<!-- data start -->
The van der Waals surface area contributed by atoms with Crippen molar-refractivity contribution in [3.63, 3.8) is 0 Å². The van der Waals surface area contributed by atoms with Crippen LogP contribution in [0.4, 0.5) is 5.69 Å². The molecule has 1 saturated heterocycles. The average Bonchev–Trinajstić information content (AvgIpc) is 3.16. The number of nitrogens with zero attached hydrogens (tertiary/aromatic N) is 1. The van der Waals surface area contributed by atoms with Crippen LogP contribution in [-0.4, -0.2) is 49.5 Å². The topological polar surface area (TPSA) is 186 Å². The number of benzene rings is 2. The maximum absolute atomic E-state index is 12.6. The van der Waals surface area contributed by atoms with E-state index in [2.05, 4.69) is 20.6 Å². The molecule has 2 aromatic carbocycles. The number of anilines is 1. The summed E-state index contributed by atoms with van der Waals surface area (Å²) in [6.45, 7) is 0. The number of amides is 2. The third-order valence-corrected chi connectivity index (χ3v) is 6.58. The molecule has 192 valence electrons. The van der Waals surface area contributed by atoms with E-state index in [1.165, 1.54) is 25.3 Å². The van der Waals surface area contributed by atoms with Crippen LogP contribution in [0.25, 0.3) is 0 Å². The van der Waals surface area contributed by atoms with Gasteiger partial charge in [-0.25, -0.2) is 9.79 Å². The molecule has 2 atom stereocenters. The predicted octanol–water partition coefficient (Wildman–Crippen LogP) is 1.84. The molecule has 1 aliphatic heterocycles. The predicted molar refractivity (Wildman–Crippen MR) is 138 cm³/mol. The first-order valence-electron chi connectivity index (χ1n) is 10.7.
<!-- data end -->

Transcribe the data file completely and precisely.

The van der Waals surface area contributed by atoms with Crippen molar-refractivity contribution in [3.63, 3.8) is 0 Å². The van der Waals surface area contributed by atoms with Crippen LogP contribution in [0.4, 0.5) is 5.69 Å². The molecule has 1 saturated heterocycles. The average Bonchev–Trinajstić information content (AvgIpc) is 3.16. The number of nitrogens with zero attached hydrogens (tertiary/aromatic N) is 1. The van der Waals surface area contributed by atoms with Crippen LogP contribution in [-0.4, -0.2) is 49.5 Å². The topological polar surface area (TPSA) is 186 Å². The number of benzene rings is 2. The maximum absolute atomic E-state index is 12.6. The van der Waals surface area contributed by atoms with E-state index in [2.05, 4.69) is 20.6 Å². The molecule has 2 aromatic carbocycles. The number of anilines is 1. The summed E-state index contributed by atoms with van der Waals surface area (Å²) in [6.45, 7) is 0. The number of amides is 2. The third-order valence-corrected chi connectivity index (χ3v) is 6.58. The molecule has 192 valence electrons. The van der Waals surface area contributed by atoms with E-state index in [1.165, 1.54) is 25.3 Å². The van der Waals surface area contributed by atoms with Crippen LogP contribution in [0.25, 0.3) is 0 Å². The van der Waals surface area contributed by atoms with Gasteiger partial charge in [-0.25, -0.2) is 9.79 Å². The molecule has 2 atom stereocenters. The predicted octanol–water partition coefficient (Wildman–Crippen LogP) is 1.84. The molecule has 1 aliphatic heterocycles. The predicted molar refractivity (Wildman–Crippen MR) is 138 cm³/mol. The first-order valence-electron chi connectivity index (χ1n) is 10.7.